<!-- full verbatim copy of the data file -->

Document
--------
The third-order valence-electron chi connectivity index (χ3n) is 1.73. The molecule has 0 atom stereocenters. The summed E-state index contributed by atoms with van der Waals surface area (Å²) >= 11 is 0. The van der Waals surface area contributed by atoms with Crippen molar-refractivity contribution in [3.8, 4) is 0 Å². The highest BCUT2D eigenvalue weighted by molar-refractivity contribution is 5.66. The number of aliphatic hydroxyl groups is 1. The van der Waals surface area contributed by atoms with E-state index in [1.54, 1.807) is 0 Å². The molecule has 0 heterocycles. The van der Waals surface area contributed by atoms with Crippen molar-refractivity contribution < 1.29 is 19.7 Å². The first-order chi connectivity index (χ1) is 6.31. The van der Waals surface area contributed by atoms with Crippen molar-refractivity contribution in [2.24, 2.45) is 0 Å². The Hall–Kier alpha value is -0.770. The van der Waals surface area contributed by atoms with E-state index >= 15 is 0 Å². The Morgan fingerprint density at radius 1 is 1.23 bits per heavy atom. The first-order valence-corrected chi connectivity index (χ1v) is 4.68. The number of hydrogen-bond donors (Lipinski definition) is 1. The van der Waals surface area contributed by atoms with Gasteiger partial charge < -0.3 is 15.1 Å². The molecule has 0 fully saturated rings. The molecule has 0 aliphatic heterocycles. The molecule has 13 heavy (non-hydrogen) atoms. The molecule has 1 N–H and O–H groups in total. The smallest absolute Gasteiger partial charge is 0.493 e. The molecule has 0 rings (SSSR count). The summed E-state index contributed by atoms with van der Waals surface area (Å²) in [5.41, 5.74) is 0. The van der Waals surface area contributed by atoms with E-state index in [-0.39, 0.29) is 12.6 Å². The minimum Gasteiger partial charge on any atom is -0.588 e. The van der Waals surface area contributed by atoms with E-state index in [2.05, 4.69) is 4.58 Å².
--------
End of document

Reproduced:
The third-order valence-electron chi connectivity index (χ3n) is 1.73. The molecule has 0 atom stereocenters. The summed E-state index contributed by atoms with van der Waals surface area (Å²) >= 11 is 0. The van der Waals surface area contributed by atoms with Crippen molar-refractivity contribution in [3.8, 4) is 0 Å². The highest BCUT2D eigenvalue weighted by molar-refractivity contribution is 5.66. The number of aliphatic hydroxyl groups is 1. The van der Waals surface area contributed by atoms with E-state index in [1.54, 1.807) is 0 Å². The molecule has 0 heterocycles. The van der Waals surface area contributed by atoms with Crippen molar-refractivity contribution < 1.29 is 19.7 Å². The first-order chi connectivity index (χ1) is 6.31. The van der Waals surface area contributed by atoms with Crippen molar-refractivity contribution in [2.24, 2.45) is 0 Å². The Hall–Kier alpha value is -0.770. The van der Waals surface area contributed by atoms with E-state index >= 15 is 0 Å². The Morgan fingerprint density at radius 1 is 1.23 bits per heavy atom. The first-order valence-corrected chi connectivity index (χ1v) is 4.68. The number of hydrogen-bond donors (Lipinski definition) is 1. The van der Waals surface area contributed by atoms with Gasteiger partial charge < -0.3 is 15.1 Å². The molecule has 0 fully saturated rings. The molecule has 0 aliphatic heterocycles. The molecule has 13 heavy (non-hydrogen) atoms. The molecule has 1 N–H and O–H groups in total. The smallest absolute Gasteiger partial charge is 0.493 e. The molecule has 0 rings (SSSR count). The summed E-state index contributed by atoms with van der Waals surface area (Å²) in [5.41, 5.74) is 0. The van der Waals surface area contributed by atoms with E-state index in [-0.39, 0.29) is 12.6 Å². The minimum Gasteiger partial charge on any atom is -0.588 e. The van der Waals surface area contributed by atoms with E-state index in [2.05, 4.69) is 4.58 Å².